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>Reading aloud and alone

>Twitter is atwitter with responses to Richard Peck’s remark in Notes that

“over and over [kids are]telling me that the books I wrote for them to read are being read to them by their teachers. And hearing a story read doesn’t seem to expand their vocabularies. If a teacher is going to take limited classroom time in reading aloud (and even giving away the ending), the least she could do is hand out a list of vocabulary from the reading to be looked up and learned.”

While I think Peck was complaining about classrooms where kids’ only exposure to trade books was hearing them read aloud, some teachers have articulated thoughtful responses, among them Monica Edinger and Sarah, who blogs at The Reading Zone.

I’m just grateful that Peck is still doing so well in his dual roles, as a novelist both respected by critics and enjoyed by kids, and a provocative voice in the shaping of young people’s literature and its importance for readers. Thirty-five years ago, in American Libraries, he wrote one of the most cogent responses I’ve seen to Cormier’s newly published The Chocolate War. And, with the Grandma Dowdel books, I’m loving his renaissance of books for younger readers–remember Blossom Culp?

Also, I predict that this Twitter tempest will seem but teacup-sized once the p.c. police get wind of Mrs. Dowdel’s charade, in A Season of Gifts, with the bones of the alleged Indian princess. Pass the popcorn.

Roger Sutton About Roger Sutton

Roger Sutton has been the editor in chief of The Horn Book, Inc, since 1996. He was previously editor of The Bulletin of the Center for Children's Books and a children's and young adult librarian. He received his M.A. in library science from the University of Chicago in 1982 and a B.A. from Pitzer College in 1978. Follow him on Twitter: @RogerReads.



  1. fibercontent says:

    >I don't tweet–though I am a Robin–so I have no idea what other folks are saying.

    I have to admit that I was a little irked with Richard's comments yesterday. I am a big fan of his work and of him as a person, but I was taken aback by his comments about reading aloud. I don't have time to join the discussion in earnest because my second graders are due to arrive at any second.

    I understand your clarification, Roger, but I still get a pit in my stomach when I think of teachers ruining a perfectly wonderful read aloud with vocabulary sheets. It's such an ugly picture.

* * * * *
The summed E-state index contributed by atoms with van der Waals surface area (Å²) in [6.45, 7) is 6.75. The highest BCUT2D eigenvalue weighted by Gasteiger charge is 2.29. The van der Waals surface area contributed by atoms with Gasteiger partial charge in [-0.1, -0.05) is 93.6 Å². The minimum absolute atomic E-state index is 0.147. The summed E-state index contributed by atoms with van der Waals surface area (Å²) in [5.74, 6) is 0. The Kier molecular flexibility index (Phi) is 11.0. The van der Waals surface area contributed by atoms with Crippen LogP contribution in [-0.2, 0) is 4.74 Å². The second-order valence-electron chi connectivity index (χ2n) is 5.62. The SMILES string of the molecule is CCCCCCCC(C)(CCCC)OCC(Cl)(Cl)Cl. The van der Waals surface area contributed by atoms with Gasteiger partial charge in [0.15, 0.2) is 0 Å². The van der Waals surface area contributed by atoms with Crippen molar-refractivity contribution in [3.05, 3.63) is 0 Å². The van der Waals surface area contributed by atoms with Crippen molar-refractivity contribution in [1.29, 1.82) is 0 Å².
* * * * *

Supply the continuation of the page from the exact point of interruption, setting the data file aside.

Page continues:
When I read aloud, I stop to discuss unfamiliar vocabulary as needed and make every effort to use the word in conversation or book discussions in the future. That's enough.

    It's been my experience (and I am approaching Mrs. Dowdel's age) that children love to read the books I have read aloud, often over and over. I feel quite sure they will take in the vocabulary that way.

    Back to school,
    Robin Smith

  2. >Oops, there goes A Season of Gifts's Newbery nod!

    OK, now can you explain what he meant by "our last defense against the blog"?

  3. Roger Sutton says:

    >I thought that was Oldman Crankypants talk for how bad the Internet was.

  4. >In urban districts we are BEGGING parents (and teachers) to read aloud to students. Why? Because as a college interviewer who sees High School students struggling with only an elementary reading ability – I encounter a lot of students aren’t hearing advanced language at home (or school) and need to hear it spoken in context. Dry vocabulary word sheets are great ways to turn a student off of reading for pleasure. Been there, done that.

    Children who are read to at least 15 minutes a day enter school with a vocabulary that is 10x higher than those who are not. And their ongoing literacy rate is higher.

    I have advocated that parents who are too busy to read to their children, use audio books as a substitute and listen together – keeping the book at hand "just in case." And now I've noted that RIF, for example, has started a challenge for the public to log 3 million minutes reading to children.

    Mr. Peck – Having also taught adult literacy in Boston, I only wish MORE people would read aloud to children. It would solve two literacy issues at the same time (the adults and the youth they are tasked to raise). But if parents don't have time to do it – then teachers and librarians are our only hope for intervention.